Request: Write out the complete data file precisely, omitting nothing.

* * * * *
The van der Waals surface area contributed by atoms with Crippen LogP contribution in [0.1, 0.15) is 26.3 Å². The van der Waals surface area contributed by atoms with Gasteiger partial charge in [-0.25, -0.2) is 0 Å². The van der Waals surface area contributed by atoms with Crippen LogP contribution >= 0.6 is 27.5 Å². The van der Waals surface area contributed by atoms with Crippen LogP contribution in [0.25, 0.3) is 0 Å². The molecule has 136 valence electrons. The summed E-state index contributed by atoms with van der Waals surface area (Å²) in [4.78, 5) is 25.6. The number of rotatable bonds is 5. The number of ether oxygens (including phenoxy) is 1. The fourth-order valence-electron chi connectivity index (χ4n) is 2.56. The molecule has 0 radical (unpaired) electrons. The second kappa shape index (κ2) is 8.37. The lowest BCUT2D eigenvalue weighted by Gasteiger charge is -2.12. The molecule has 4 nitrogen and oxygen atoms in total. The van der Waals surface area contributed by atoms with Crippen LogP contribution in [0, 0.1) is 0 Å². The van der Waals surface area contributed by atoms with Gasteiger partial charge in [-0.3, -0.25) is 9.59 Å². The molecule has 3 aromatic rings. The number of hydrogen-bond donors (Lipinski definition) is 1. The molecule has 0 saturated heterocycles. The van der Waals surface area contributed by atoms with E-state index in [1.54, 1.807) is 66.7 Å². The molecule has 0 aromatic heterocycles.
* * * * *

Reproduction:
The van der Waals surface area contributed by atoms with Crippen LogP contribution in [0.1, 0.15) is 26.3 Å². The van der Waals surface area contributed by atoms with Gasteiger partial charge in [-0.25, -0.2) is 0 Å². The van der Waals surface area contributed by atoms with Crippen LogP contribution >= 0.6 is 27.5 Å². The van der Waals surface area contributed by atoms with Crippen LogP contribution in [0.25, 0.3) is 0 Å². The molecule has 136 valence electrons. The summed E-state index contributed by atoms with van der Waals surface area (Å²) in [4.78, 5) is 25.6. The number of rotatable bonds is 5. The number of ether oxygens (including phenoxy) is 1. The fourth-order valence-electron chi connectivity index (χ4n) is 2.56. The molecule has 0 radical (unpaired) electrons. The second kappa shape index (κ2) is 8.37. The lowest BCUT2D eigenvalue weighted by Gasteiger charge is -2.12. The molecule has 4 nitrogen and oxygen atoms in total. The van der Waals surface area contributed by atoms with Crippen LogP contribution in [0, 0.1) is 0 Å². The van der Waals surface area contributed by atoms with Gasteiger partial charge in [-0.3, -0.25) is 9.59 Å². The molecule has 3 aromatic rings. The number of hydrogen-bond donors (Lipinski definition) is 1. The molecule has 0 saturated heterocycles. The van der Waals surface area contributed by atoms with E-state index in [1.54, 1.807) is 66.7 Å². The molecule has 0 aromatic heterocycles.